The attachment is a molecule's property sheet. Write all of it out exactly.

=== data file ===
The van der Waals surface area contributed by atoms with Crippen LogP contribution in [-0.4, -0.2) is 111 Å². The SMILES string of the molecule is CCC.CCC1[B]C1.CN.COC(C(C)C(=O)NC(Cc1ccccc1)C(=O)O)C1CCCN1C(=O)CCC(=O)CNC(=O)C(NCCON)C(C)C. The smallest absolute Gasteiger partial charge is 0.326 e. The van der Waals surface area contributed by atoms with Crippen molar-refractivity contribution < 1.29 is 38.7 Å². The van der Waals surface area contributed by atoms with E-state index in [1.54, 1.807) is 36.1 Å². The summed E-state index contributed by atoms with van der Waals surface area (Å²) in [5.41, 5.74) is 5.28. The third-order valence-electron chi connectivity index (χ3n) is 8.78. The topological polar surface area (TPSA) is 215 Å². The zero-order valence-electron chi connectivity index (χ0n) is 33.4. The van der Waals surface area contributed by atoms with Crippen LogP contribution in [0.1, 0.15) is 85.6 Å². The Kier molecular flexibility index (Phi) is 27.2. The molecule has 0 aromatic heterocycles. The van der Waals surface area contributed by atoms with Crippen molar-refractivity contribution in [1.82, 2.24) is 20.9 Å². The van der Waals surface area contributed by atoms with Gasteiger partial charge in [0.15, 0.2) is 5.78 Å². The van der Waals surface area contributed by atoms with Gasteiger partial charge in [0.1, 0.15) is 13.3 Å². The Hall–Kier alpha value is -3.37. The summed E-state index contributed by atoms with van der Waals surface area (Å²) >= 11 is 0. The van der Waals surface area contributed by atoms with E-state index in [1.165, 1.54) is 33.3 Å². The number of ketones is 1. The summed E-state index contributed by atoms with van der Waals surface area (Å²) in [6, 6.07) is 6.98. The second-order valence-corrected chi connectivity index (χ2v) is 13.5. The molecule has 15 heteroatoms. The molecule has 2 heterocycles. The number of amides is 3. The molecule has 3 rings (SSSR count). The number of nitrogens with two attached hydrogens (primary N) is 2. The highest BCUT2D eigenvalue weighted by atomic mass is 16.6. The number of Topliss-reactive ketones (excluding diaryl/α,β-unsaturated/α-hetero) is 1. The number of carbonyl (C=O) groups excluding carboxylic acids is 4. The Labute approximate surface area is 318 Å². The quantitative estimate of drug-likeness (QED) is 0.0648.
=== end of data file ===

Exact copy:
The van der Waals surface area contributed by atoms with Crippen LogP contribution in [-0.4, -0.2) is 111 Å². The SMILES string of the molecule is CCC.CCC1[B]C1.CN.COC(C(C)C(=O)NC(Cc1ccccc1)C(=O)O)C1CCCN1C(=O)CCC(=O)CNC(=O)C(NCCON)C(C)C. The smallest absolute Gasteiger partial charge is 0.326 e. The van der Waals surface area contributed by atoms with Crippen molar-refractivity contribution < 1.29 is 38.7 Å². The van der Waals surface area contributed by atoms with E-state index in [1.54, 1.807) is 36.1 Å². The summed E-state index contributed by atoms with van der Waals surface area (Å²) in [5.41, 5.74) is 5.28. The third-order valence-electron chi connectivity index (χ3n) is 8.78. The topological polar surface area (TPSA) is 215 Å². The zero-order valence-electron chi connectivity index (χ0n) is 33.4. The van der Waals surface area contributed by atoms with Crippen LogP contribution in [0.1, 0.15) is 85.6 Å². The Kier molecular flexibility index (Phi) is 27.2. The molecule has 0 aromatic heterocycles. The van der Waals surface area contributed by atoms with Crippen molar-refractivity contribution in [1.82, 2.24) is 20.9 Å². The van der Waals surface area contributed by atoms with Gasteiger partial charge in [0.15, 0.2) is 5.78 Å². The van der Waals surface area contributed by atoms with Gasteiger partial charge in [0.1, 0.15) is 13.3 Å². The Hall–Kier alpha value is -3.37. The summed E-state index contributed by atoms with van der Waals surface area (Å²) >= 11 is 0. The van der Waals surface area contributed by atoms with E-state index in [1.165, 1.54) is 33.3 Å². The number of ketones is 1. The summed E-state index contributed by atoms with van der Waals surface area (Å²) in [6, 6.07) is 6.98. The second-order valence-corrected chi connectivity index (χ2v) is 13.5. The molecule has 15 heteroatoms. The molecule has 2 heterocycles. The number of amides is 3. The molecule has 3 rings (SSSR count). The number of nitrogens with two attached hydrogens (primary N) is 2. The highest BCUT2D eigenvalue weighted by atomic mass is 16.6. The number of Topliss-reactive ketones (excluding diaryl/α,β-unsaturated/α-hetero) is 1. The number of carbonyl (C=O) groups excluding carboxylic acids is 4. The Labute approximate surface area is 318 Å². The quantitative estimate of drug-likeness (QED) is 0.0648.